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Saturday, August 8, 2020  Spokane, Washington  Est. May 19, 1883
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The Rock Doc: Mental health treatment gets boost from feds

E. Kirsten Peters

When I was a kid, Jimmy Carter was in the White House. His wife, Rosalynn, was quite an active first lady. She sat in on official meetings held by her husband and was said to be one of his closest advisers.

Many first ladies have used their position to promote a cause. One of the things that most interested Rosalynn Carter was mental health research and treatment. She has remained active in promoting those areas since leaving the White House.

 So it was fitting that when Health and Human Services Secretary Kathleen Sebelius recently addressed the Rosalynn Carter Symposium on Mental Health Policy in Atlanta, the secretary announced new federal rules that will beef up the 2008 mental health equity law.

 Back in 2008, President George W. Bush signed the Mental Health Parity and Addiction Equity Act. The basic notion behind that law is that doctors – and insurance companies – should treat mental illness as they do physical illness. In other words, it shouldn’t matter whether you have fallen on the ice or have fallen into depression.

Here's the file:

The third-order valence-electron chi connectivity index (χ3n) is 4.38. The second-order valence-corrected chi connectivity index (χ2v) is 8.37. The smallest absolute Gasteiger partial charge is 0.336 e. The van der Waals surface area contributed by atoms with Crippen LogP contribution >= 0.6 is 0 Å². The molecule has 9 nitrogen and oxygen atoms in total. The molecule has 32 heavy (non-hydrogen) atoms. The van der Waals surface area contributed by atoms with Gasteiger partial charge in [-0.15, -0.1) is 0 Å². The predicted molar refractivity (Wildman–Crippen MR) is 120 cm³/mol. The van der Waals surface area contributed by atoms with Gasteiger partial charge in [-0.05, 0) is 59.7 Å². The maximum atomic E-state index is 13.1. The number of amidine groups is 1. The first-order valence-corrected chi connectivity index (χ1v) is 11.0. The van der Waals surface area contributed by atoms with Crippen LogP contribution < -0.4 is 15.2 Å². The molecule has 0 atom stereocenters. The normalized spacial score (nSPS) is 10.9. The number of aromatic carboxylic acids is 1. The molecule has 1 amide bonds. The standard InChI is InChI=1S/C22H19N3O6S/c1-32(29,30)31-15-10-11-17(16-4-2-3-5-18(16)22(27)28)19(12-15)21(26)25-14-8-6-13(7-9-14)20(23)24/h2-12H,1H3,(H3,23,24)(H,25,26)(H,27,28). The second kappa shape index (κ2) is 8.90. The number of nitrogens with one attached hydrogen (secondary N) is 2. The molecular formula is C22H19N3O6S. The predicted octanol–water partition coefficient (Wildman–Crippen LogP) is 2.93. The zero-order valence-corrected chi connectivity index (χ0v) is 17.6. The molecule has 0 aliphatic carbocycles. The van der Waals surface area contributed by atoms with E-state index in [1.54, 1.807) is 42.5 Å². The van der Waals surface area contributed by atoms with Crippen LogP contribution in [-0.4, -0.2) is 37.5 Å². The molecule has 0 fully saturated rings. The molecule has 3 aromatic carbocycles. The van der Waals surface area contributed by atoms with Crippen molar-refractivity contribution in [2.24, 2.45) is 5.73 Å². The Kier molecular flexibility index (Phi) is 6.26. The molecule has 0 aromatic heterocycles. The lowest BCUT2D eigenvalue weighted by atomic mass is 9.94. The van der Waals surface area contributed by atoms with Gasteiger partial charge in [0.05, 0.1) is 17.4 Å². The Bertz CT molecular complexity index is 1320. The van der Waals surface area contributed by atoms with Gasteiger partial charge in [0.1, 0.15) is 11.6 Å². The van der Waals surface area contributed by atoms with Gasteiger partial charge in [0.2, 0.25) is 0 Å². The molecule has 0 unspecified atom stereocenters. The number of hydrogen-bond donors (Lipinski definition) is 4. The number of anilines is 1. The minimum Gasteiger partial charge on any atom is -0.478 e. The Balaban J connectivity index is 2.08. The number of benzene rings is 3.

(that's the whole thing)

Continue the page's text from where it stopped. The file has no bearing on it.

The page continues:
What’s new about a law signed in 2008, you might ask? Although the law has been on the books for a while, it has rarely been enforced.

“Up to now, the law has not been complied with. Companies have only sort of adhered to it,” Dr. Jeffrey Lieberman said. Lieberman is head of the American Psychiatric Association, and he spoke about the law in an interview with CNN.

The new rules Sebelius announced will require private insurers to make similar co-payment charges to patients whether the problem they have is one of physical or mental health. That could have real impact. Sebelius pointed out that twice as many Americans die from suicide as from homicides. And, according to the National Institute of Mental Health, about 25 percent of Americans experience a diagnosable mental disorder each year.

But it’s certainly not all peaches and cream for people suffering from mental illness.

“The not-so-good news is, you are eligible for treatment now, but often the services are not available,” said Carolyn Reinarch Wolf, a lawyer whose specialty is cases related to mental illness.

According to the American Psychiatric Association, there are not enough psychiatrists in the nation to treat the people already seeking treatment. To be sure, medical research into mental health maladies is ongoing, but the number of medical students choosing to specialize in psychiatry has been going down. And most psychiatrists are age 55 or older, with many soon to retire.

Bit by bit, the stigma associated with psychiatric maladies is lessening and research is leading to more and better treatments. At least from where I stand, leaders like Rosalynn Carter deserve credit for working throughout their lives to help make such progress possible.

Dr. E. Kirsten Peters, a native of the rural Northwest, was trained as a geologist at Princeton and Harvard universities. This column is a service of the College of Agricultural, Human, and Natural Resource Sciences at Washington State University.
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